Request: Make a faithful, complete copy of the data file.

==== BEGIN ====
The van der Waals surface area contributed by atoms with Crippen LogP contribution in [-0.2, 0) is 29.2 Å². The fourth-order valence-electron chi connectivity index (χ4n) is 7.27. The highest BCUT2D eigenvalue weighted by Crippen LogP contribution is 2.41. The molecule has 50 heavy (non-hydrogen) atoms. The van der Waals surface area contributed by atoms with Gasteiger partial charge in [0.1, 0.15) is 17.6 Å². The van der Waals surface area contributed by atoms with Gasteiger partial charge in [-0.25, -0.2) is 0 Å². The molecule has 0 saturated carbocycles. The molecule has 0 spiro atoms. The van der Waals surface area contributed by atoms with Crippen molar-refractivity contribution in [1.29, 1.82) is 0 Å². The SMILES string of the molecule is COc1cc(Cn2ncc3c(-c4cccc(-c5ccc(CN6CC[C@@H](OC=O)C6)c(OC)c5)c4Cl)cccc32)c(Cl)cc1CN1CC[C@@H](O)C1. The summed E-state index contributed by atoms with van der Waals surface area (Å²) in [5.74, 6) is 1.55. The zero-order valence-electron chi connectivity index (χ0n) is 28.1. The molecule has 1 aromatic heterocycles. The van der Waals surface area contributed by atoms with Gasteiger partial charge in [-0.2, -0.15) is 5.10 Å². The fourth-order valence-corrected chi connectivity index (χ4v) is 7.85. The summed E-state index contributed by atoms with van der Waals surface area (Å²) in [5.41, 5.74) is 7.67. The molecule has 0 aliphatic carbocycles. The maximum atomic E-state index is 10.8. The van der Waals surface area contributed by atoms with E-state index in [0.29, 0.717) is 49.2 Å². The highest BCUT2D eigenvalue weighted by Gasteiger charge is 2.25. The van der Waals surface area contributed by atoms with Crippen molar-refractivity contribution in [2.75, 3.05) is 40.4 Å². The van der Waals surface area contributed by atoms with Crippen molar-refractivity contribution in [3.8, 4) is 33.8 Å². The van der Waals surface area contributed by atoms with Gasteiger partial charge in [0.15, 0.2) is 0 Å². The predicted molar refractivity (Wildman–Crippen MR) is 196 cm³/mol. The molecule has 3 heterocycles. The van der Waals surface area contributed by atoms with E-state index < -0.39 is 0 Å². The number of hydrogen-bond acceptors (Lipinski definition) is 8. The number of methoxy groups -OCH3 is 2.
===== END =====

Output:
The van der Waals surface area contributed by atoms with Crippen LogP contribution in [-0.2, 0) is 29.2 Å². The fourth-order valence-electron chi connectivity index (χ4n) is 7.27. The highest BCUT2D eigenvalue weighted by Crippen LogP contribution is 2.41. The molecule has 50 heavy (non-hydrogen) atoms. The van der Waals surface area contributed by atoms with Gasteiger partial charge in [0.1, 0.15) is 17.6 Å². The van der Waals surface area contributed by atoms with Gasteiger partial charge in [-0.25, -0.2) is 0 Å². The molecule has 0 saturated carbocycles. The molecule has 0 spiro atoms. The van der Waals surface area contributed by atoms with Crippen molar-refractivity contribution in [1.29, 1.82) is 0 Å². The SMILES string of the molecule is COc1cc(Cn2ncc3c(-c4cccc(-c5ccc(CN6CC[C@@H](OC=O)C6)c(OC)c5)c4Cl)cccc32)c(Cl)cc1CN1CC[C@@H](O)C1. The summed E-state index contributed by atoms with van der Waals surface area (Å²) in [5.74, 6) is 1.55. The zero-order valence-electron chi connectivity index (χ0n) is 28.1. The molecule has 1 aromatic heterocycles. The van der Waals surface area contributed by atoms with Gasteiger partial charge in [-0.2, -0.15) is 5.10 Å². The fourth-order valence-corrected chi connectivity index (χ4v) is 7.85. The summed E-state index contributed by atoms with van der Waals surface area (Å²) in [5.41, 5.74) is 7.67. The molecule has 0 aliphatic carbocycles. The maximum atomic E-state index is 10.8. The van der Waals surface area contributed by atoms with E-state index in [0.29, 0.717) is 49.2 Å². The highest BCUT2D eigenvalue weighted by Gasteiger charge is 2.25. The van der Waals surface area contributed by atoms with Crippen molar-refractivity contribution in [2.75, 3.05) is 40.4 Å². The van der Waals surface area contributed by atoms with Crippen molar-refractivity contribution in [3.8, 4) is 33.8 Å². The van der Waals surface area contributed by atoms with Gasteiger partial charge in [0.15, 0.2) is 0 Å². The predicted molar refractivity (Wildman–Crippen MR) is 196 cm³/mol. The molecule has 3 heterocycles. The van der Waals surface area contributed by atoms with E-state index < -0.39 is 0 Å². The number of hydrogen-bond acceptors (Lipinski definition) is 8. The number of methoxy groups -OCH3 is 2.